Fiona Goodwin has written and performed this piece as the ultimate coming out story. Her life experiences are quite spectacular – her formative years spent as a born again Christian; an exorcism of 12 gay demons by ‘Pastor Mick’; a spell in a mountain top convent in Italy; living in the Honduran woods with the Virgin Mary; travelling the world with her best friend/love of her life and hanging out with power lesbians in West Hollywood. Throughout all of this, what truly evaded her was peace of mind – the ability to be out, proud and forge a life and love with a woman who wasn’t already married or incapable of fidelity.
A coming out story with a difference, this was an interesting hour of storytelling
We are treated to hearty anecdotes on Goodwin’s world travels, each one catapulting her onto the next as the monster of shame attempted to engulf her. Pastoral support, exorcisms and therapy couldn’t rid the ‘gay demons’, and after decades of soul searching, it would take a major terrorist incident to finally furnish Goodwin with the peace of mind that would allow her to live her life to its full potential.
There was an emotional distance in the narration that somewhat detracted from the delivery; this was possibly the result of over-rehearsing. Goodwin is undoubtedly a skilled storyteller – however there was a depth of emotion lacking on what was quite literally a tale of life or death, and as a result this intensity pretty much bypassed the audience. I’d have liked to have heard more about the plunging depths of shame; the fear Goodwin must have been gripped with throughout the exorcism; and the crushing isolation when her ex-partner and young son moved to France. These were all masked with humour, and I appreciate the irony of the ‘stiff brittish upper lip’ conceal-don’t-feel mentality. However this performance was supposed to be about her breaking out from that trope.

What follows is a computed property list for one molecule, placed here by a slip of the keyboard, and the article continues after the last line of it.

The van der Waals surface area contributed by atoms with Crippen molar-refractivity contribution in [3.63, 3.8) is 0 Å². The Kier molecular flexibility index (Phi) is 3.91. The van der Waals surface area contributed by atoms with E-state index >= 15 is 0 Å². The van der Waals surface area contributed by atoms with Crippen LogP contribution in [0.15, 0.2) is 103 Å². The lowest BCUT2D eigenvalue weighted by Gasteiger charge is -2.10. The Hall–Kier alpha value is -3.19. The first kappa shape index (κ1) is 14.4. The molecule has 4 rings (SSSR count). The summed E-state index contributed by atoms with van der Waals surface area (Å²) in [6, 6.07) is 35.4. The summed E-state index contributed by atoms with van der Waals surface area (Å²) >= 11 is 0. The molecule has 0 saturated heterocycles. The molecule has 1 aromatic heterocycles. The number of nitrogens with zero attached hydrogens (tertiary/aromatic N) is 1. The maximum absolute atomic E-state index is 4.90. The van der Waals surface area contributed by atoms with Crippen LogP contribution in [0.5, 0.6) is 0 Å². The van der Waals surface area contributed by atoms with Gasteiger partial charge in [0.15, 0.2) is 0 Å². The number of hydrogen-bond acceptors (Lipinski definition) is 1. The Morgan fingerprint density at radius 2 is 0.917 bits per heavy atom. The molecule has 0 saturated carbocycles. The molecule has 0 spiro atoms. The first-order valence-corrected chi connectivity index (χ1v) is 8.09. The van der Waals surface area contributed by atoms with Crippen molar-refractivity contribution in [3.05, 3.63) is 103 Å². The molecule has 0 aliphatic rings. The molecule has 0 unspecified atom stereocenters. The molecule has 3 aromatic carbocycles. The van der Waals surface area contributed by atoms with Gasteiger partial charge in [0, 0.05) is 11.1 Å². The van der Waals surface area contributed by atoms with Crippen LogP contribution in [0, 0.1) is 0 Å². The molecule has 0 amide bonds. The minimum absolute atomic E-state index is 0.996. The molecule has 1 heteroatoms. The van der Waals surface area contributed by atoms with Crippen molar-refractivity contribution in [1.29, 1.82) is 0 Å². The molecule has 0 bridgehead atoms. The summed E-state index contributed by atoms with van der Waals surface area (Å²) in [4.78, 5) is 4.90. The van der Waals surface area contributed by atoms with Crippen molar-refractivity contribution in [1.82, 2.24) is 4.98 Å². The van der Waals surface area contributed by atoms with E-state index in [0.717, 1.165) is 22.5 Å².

A coming out story with a difference, this was an interesting hour of storytelling. The variety of tools and techniques utilised by Goodwin held our attention – the animated pictures accompanying her stories; the glossy photographs alluding to a life better lived; and her fluent multi-lingual forays into other languages. Goodwin’s comedic edge should be elaborated on; she’s naturally very funny and the juxtaposition of these interludes, with a deeper emotional exploration, will elevate this piece substantially. This is a worthwhile way to spend an hour – if I had one message for Goodwin, it would be ‘once more - with feeling’.